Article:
Oct. 6 (Bloomberg) — The Bank of Japan may have acted first in a new round of central bank action to prop up the global economy as recoveries in industrial nations falter.
The unexpected decision by the Japanese central bank yesterday to drop its interest rate to “virtually zero” and expand its balance sheet follows the U.S. Federal Reserve’s move toward more unconventional easing. Bank of England officials will consider further stimulus tomorrow, while the central banks of Australia, Canada and New Zealand are among those now holding fire on further interest-rate increases.
Our view has been that the cyclical trend will remain stronger through the final quarter of this year with the debt to the piper due to be paid early in 2011. We have commented that the initial crack in the rising trend will likely come from a return to dollar strength.
Our point is that we are confirmed cyclical ‘bulls’ in the short run even though we have concerns about the trend starting early next year. On the other side of the coin a case can be made for a much longer rally so in response to yesterday’s price gains we thought we would make an attempt to show this perspective.
Below is a chart comparison between 10-year Japanese bond (JGB) futures, the yield spread between U.S. 30-year and 5-year Treasuries, and the share price of Japanese bank Mitsubishi UFJ (MTU).
The argument has been that MTU began to lift in 2003 when two things happened within the bond market. First, the Japanese bond futures finally reached a price peak. Second, the spread between 30-year and 5-year yields topped out and started to decline.
With the JGBs moving back up to peak levels last seen in 2003 and the yield spread very close to a what appears to be a ‘top’ the chart-based argument is that the share price of MTU could or should be near a low.
Once the trend for MTU turns positive (if, as, or when) then it should remain that way until the yield curve eventually flattens out as 30-year yields return to close to the same level as 5-year yields. It took from 2003 into the spring of 2006 (a time period much longer than a single calendar quarter) to accomplish this feat in the prior decade which means that if the Japanese bond futures decline in price in response to additional central bank easing… we could be in the very early stages of a lengthy price rally.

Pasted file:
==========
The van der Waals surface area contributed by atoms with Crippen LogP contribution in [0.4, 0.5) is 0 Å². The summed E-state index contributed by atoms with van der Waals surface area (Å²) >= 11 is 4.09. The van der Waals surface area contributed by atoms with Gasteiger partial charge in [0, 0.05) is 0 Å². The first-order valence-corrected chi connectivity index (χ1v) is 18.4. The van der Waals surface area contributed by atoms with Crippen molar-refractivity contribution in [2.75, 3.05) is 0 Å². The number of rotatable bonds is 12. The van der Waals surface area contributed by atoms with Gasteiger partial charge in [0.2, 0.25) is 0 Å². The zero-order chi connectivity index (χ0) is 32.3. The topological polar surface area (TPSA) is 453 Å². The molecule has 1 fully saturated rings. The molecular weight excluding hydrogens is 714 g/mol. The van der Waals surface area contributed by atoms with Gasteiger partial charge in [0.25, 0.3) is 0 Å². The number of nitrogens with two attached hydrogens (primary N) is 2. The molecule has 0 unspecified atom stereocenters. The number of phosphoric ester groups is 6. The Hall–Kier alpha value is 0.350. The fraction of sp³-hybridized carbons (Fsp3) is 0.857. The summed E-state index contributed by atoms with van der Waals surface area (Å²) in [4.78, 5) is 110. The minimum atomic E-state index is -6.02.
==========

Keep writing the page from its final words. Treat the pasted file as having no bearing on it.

Below is a comparison between the JGB futures and the share price of Panasonic (PC).
The ongoing argument has been that even if the price of the JGBs continues to rise towards 2003’s highs of 145… if the share price of PC breaks cleanly up through the 200-day e.m.a. line the underlying trend for bond prices should be negative. This led to a virtual ‘crash’ in the Japanese bond market through the third quarter of 2003.
The point is that PC has recently been stronger but has yet to ‘break clear’ of the moving average line.
Further below are two charts of the cross rate between the Aussie dollar and euro (AUD/euro) as well as the ratio between crude oil and the CRB Index. The top chart focuses on the time frame between 1997 and 1998 while the lower chart is from the current time period.
In a sense the trend during 2009 and 2010 is the opposite of the trend that dominated the markets from 1997 through 1998. By ‘opposite’ we mean that there was a two year time period running from 1997 through 1998 that witnessed a very strong push by capital away from the Aussie dollar towards the euro while the trend from early 2009 to the present has featured a very strong push by capital away from the euro towards the Aussie dollar.
A strong AUD/euro goes with relative price strength for crude oil. A weak AUD/euro goes with relative weakness for energy prices.
Our point here is that one of the risks to the strong cyclical trend that has pushed asset prices since the end of 2008 is… a significant crack in the rising AUD/euro cross rate. Notice that when the cross rate rose up through the 200-day e.m.a. line around the end of 1998 the bear market for energy (and metals) prices had come to an end. IF the AUD/euro were to break DOWN through the moving average line some time over the next few months THEN we will conclude that the cyclical recovery has come to an end.